Growing through a labor shortage

“The Great Resignation” is affecting just about every industry in the country, but cannabis is still growing strong

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Cannabis With American Flag High Quality
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It isn’t news at this point so much as common knowledge: Businesses are struggling to hire the help they need. Restaurants, bars, cafes, grocery stores, gas stations, retail shops, and others spanning different industries all are struggling to fill empty positions at a time when there are more than seven million unemployed Americans. It seems that inside just about every commercial window hangs a “Help Wanted” or “Now Hiring” sign. 

Except, that is, in the windows of cannabis businesses. The cannabis industry has been largely insulated from what is becoming known as “The Great Resignation.” According to a recent report from Leafly, just last year, the cannabis industry added thousands of new jobs in places like Colorado—roles ranging from retail, to cultivation, marketing, testing, packaging, and management.

That growth probably would have happened anyway, according to Jay Czarkowski, a founding partner at Canna Advisors, a cannabis business consultancy in Boulder. But the fact that the cannabis industry was deemed “essential” by state government during COVID absolutely accelerated the industry’s growth—for a multitude of reasons, according to Czarkowski. 

“While restaurants shut down entirely, cannabis dispensaries never shut down,” he points out. “And there’s just so many job opportunities in cannabis.”

That not only means that the people working in cannabis got to keep their jobs through quarantine and the shutdown, but it also made the industry a refuge for many employees who’d lost their jobs or who simply wanted a change. 

“When COVID shut things down a lot of people retooled or relocated, and they went out to look for other opportunities,” Czarkowski says. 

And the cannabis industry was ripe with such opportunities. So ripe, Czarkowski says, that some cannabis businesses actually [I]are[I] struggling to fill positions. But not because people don’t want them—because they can’t fill them fast enough.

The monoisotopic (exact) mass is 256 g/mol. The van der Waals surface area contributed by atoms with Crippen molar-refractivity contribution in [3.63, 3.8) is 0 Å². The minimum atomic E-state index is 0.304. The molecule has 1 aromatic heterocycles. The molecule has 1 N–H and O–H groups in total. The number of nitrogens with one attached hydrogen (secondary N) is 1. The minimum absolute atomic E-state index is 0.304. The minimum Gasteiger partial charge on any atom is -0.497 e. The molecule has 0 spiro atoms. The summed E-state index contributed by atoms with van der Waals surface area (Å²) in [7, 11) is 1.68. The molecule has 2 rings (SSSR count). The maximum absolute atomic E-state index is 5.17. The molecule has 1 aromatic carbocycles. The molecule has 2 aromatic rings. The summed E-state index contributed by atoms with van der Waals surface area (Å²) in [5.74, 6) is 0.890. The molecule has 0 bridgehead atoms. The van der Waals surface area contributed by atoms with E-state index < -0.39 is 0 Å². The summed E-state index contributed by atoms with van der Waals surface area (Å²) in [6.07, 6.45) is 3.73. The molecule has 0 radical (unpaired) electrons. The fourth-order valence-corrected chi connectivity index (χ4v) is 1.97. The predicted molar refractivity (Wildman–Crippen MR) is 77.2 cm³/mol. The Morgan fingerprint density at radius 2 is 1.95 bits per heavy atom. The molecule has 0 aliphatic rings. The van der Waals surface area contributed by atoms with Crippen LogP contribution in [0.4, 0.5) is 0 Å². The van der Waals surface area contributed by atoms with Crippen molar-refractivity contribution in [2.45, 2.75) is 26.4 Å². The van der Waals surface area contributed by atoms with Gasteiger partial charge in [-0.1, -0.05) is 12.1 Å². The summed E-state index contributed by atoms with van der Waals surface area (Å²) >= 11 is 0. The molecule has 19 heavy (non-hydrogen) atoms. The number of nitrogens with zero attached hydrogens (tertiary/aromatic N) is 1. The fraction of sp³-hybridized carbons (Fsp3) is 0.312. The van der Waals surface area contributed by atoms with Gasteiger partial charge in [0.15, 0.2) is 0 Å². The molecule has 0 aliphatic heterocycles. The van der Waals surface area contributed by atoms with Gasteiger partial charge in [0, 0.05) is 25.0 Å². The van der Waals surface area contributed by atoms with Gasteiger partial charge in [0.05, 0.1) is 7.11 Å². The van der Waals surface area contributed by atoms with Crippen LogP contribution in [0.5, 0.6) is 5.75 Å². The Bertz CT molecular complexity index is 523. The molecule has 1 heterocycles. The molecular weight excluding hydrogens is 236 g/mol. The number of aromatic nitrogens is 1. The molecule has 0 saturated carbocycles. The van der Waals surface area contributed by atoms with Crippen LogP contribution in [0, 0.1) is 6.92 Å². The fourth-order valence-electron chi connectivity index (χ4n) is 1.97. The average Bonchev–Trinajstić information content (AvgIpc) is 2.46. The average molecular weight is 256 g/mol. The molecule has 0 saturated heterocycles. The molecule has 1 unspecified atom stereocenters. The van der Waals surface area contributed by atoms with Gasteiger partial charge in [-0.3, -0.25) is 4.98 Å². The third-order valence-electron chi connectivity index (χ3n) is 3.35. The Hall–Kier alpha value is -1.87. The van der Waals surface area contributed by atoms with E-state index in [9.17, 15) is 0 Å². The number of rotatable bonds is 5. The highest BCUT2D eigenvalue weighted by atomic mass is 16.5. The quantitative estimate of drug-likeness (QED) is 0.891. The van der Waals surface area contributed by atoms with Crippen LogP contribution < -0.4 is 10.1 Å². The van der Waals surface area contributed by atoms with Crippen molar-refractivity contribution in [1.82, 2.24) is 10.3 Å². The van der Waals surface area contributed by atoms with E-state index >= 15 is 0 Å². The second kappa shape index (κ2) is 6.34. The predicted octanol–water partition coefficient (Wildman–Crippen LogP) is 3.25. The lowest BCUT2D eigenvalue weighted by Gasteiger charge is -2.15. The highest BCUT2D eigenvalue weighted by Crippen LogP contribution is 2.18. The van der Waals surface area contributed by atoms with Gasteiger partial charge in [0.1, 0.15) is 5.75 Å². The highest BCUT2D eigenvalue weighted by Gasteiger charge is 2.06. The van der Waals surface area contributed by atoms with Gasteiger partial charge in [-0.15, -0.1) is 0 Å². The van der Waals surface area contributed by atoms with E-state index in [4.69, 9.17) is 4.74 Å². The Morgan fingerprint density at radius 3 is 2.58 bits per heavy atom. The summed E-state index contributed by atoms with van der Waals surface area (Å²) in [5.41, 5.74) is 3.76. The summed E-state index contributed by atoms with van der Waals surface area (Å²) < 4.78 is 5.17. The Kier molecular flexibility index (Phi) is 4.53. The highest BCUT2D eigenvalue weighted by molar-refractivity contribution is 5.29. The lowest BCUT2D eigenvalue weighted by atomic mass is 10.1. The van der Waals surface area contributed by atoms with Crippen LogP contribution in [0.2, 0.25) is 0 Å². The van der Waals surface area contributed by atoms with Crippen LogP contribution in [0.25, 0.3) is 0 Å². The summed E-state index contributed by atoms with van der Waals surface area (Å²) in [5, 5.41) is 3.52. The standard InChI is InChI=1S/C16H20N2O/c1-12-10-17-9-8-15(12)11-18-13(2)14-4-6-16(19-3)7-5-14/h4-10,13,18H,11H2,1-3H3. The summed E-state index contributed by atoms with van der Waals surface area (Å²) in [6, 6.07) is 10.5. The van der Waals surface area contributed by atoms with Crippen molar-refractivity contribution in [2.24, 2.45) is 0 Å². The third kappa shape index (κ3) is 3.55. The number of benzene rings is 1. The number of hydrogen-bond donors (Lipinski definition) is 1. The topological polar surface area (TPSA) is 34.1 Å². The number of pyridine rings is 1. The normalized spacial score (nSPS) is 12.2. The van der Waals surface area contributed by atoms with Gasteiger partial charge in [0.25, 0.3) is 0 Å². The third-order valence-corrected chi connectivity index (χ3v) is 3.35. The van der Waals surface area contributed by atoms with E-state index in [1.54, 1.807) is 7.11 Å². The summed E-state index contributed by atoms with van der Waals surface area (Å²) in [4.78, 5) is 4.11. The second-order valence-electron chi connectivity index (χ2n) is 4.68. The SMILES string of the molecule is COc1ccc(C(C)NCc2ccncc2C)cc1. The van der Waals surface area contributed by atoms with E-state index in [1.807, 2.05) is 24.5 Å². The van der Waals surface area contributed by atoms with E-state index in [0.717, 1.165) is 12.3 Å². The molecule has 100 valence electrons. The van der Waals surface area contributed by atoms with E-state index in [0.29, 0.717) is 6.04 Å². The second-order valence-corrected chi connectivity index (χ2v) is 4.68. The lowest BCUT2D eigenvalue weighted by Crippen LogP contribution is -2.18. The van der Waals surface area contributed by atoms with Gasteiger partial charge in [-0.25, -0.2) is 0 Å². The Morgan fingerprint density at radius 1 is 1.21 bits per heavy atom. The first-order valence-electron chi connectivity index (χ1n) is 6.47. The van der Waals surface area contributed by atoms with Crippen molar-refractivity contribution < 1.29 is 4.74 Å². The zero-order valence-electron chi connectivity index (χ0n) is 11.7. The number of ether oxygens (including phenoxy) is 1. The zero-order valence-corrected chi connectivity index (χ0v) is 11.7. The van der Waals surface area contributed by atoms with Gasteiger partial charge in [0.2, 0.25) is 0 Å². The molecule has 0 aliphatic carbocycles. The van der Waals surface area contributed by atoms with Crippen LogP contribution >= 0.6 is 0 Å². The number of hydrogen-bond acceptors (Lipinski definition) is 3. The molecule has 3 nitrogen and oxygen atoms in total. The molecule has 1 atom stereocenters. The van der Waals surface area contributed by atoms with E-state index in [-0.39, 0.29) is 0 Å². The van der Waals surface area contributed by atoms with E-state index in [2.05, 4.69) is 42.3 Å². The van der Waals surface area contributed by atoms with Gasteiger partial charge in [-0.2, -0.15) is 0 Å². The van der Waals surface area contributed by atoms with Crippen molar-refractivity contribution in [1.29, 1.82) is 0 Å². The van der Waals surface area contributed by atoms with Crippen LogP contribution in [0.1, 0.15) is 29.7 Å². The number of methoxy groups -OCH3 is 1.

“I don’t think there will ever be a problem with these jobs not being desirable,” Czarkowski says. 

According to the Leafly report, Colorado’s cannabis industry added 4,338 jobs in 2020 alone. In California, where the most new jobs were created by the cannabis industry, that number was 23,707. All told, across states with some form of legal cannabis, more than 77,000 jobs were created last year, bringing the total number of people employed by the cannabis industry in the U.S. to 321,000. 

“To put that in perspective: In the United States there are more legal cannabis workers than electrical engineers,” the report reads. 

Cannabis is drawing all kinds of people from diverse professions and industries, Czarkowski sayys. He uses his own Vice President of Marketing as an example: She came to Canna Advisors from a Fortune 500 company, managing a $50 million budget with 40 people working under her, he says. 

“There’s people with real talent out there that really come from the corporate world that are certainly interested in cannabis,” Czarkowski says. 

Joe Wright, one of the co-owners of 14er Boulder, a vertically integrated artisanal cannabis company, has seen similar trends in his own business. 

“We definitely get people from different professional backgrounds,” Wright says. 

14er has had lawyers with MBA’s apply for positions in their dispensary, and people from tech that have applied to their sales department, he explains. 

“The number of people from other highly respected professions that are coming in that want an entry level position in cannabis is mind-boggling,” Wright says. “These are folks that are wanting to leave law, wanting to leave the professional sales group that they’re with, to make [less money] to work with us. But that’s just the risk that they’re willing to take.”

Wright believes that the power dynamic between employee and employer has shifted since the pandemic started. Pay doesn’t seem to be the most important factor to people anymore, he says. To Wright, it seems like people are more widely taking into account things like flexibility and fulfillment. 

“Monetary value is kind of taking a little bit of a backseat for just being happy in your position,” Wright says. “People are realizing that making 150 thousand and being miserable, it’s not worth it.” 

Cannabis business owners like Wright and Czarkowski also take really good care of their employees, which naturally attracts people to their industry as well. Wright likens growing healthy cannabis partnerships to growing healthy cannabis plants. 

The grass isn’t always greener on the other side, he says, “it’s greener where you take care of it, where you water it, and you cultivate it.”

Of course, there’s also the draw of getting in on the ground floor of a budding new industry. Cannabis in the U.S. is only going to get bigger and more lucrative for those who’ve gotten in early. For many who lost or left their jobs during the pandemic, the prospect of shifting into an industry with as much potential as cannabis has, is attractive—even if it is still federally illegal. 

“As humans we’re constantly looking for something that’s a little bit more exciting and a little bit more colorful, if you will, a little bit more dangerous,” Wright says. “And I think cannabis represents that.”

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